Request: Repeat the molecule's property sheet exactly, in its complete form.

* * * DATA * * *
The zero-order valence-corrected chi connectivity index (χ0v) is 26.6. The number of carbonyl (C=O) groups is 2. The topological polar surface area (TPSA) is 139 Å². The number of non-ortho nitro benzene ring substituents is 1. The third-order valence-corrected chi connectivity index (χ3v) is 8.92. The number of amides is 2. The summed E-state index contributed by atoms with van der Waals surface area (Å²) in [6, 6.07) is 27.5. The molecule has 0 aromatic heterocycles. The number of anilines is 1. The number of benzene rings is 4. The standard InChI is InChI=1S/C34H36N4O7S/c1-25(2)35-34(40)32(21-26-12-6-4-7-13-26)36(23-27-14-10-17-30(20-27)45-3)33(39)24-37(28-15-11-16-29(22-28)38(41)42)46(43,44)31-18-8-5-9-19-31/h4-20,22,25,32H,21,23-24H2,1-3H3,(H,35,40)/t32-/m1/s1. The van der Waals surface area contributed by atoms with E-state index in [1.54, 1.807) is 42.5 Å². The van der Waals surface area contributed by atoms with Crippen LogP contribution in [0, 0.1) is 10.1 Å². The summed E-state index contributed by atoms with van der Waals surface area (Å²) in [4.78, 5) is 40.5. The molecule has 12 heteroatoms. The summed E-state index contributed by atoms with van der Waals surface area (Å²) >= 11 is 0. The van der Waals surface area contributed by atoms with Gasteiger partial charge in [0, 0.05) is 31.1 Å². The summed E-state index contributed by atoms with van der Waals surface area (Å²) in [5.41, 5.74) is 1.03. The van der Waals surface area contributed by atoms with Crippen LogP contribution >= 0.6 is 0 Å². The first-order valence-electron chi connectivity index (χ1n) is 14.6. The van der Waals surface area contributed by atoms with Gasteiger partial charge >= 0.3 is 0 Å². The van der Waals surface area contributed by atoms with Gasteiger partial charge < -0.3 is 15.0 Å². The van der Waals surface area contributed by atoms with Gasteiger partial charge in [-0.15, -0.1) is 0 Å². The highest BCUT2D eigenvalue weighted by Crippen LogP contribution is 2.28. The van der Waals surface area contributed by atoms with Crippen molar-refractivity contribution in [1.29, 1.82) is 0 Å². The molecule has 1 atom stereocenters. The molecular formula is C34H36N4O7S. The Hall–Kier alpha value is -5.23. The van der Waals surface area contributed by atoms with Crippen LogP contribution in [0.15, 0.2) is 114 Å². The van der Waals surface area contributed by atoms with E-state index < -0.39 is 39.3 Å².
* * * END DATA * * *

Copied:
The zero-order valence-corrected chi connectivity index (χ0v) is 26.6. The number of carbonyl (C=O) groups is 2. The topological polar surface area (TPSA) is 139 Å². The number of non-ortho nitro benzene ring substituents is 1. The third-order valence-corrected chi connectivity index (χ3v) is 8.92. The number of amides is 2. The summed E-state index contributed by atoms with van der Waals surface area (Å²) in [6, 6.07) is 27.5. The molecule has 0 aromatic heterocycles. The number of anilines is 1. The number of benzene rings is 4. The standard InChI is InChI=1S/C34H36N4O7S/c1-25(2)35-34(40)32(21-26-12-6-4-7-13-26)36(23-27-14-10-17-30(20-27)45-3)33(39)24-37(28-15-11-16-29(22-28)38(41)42)46(43,44)31-18-8-5-9-19-31/h4-20,22,25,32H,21,23-24H2,1-3H3,(H,35,40)/t32-/m1/s1. The van der Waals surface area contributed by atoms with E-state index in [1.54, 1.807) is 42.5 Å². The van der Waals surface area contributed by atoms with Crippen LogP contribution in [0, 0.1) is 10.1 Å². The summed E-state index contributed by atoms with van der Waals surface area (Å²) in [4.78, 5) is 40.5. The molecule has 12 heteroatoms. The summed E-state index contributed by atoms with van der Waals surface area (Å²) >= 11 is 0. The van der Waals surface area contributed by atoms with Gasteiger partial charge in [0, 0.05) is 31.1 Å². The summed E-state index contributed by atoms with van der Waals surface area (Å²) in [5.41, 5.74) is 1.03. The van der Waals surface area contributed by atoms with Crippen LogP contribution >= 0.6 is 0 Å². The first-order valence-electron chi connectivity index (χ1n) is 14.6. The van der Waals surface area contributed by atoms with Gasteiger partial charge >= 0.3 is 0 Å². The van der Waals surface area contributed by atoms with Gasteiger partial charge < -0.3 is 15.0 Å². The van der Waals surface area contributed by atoms with Gasteiger partial charge in [-0.15, -0.1) is 0 Å². The highest BCUT2D eigenvalue weighted by Crippen LogP contribution is 2.28. The van der Waals surface area contributed by atoms with Crippen molar-refractivity contribution in [1.29, 1.82) is 0 Å². The molecule has 1 atom stereocenters. The molecular formula is C34H36N4O7S. The Hall–Kier alpha value is -5.23. The van der Waals surface area contributed by atoms with Crippen LogP contribution in [0.15, 0.2) is 114 Å². The van der Waals surface area contributed by atoms with E-state index < -0.39 is 39.3 Å².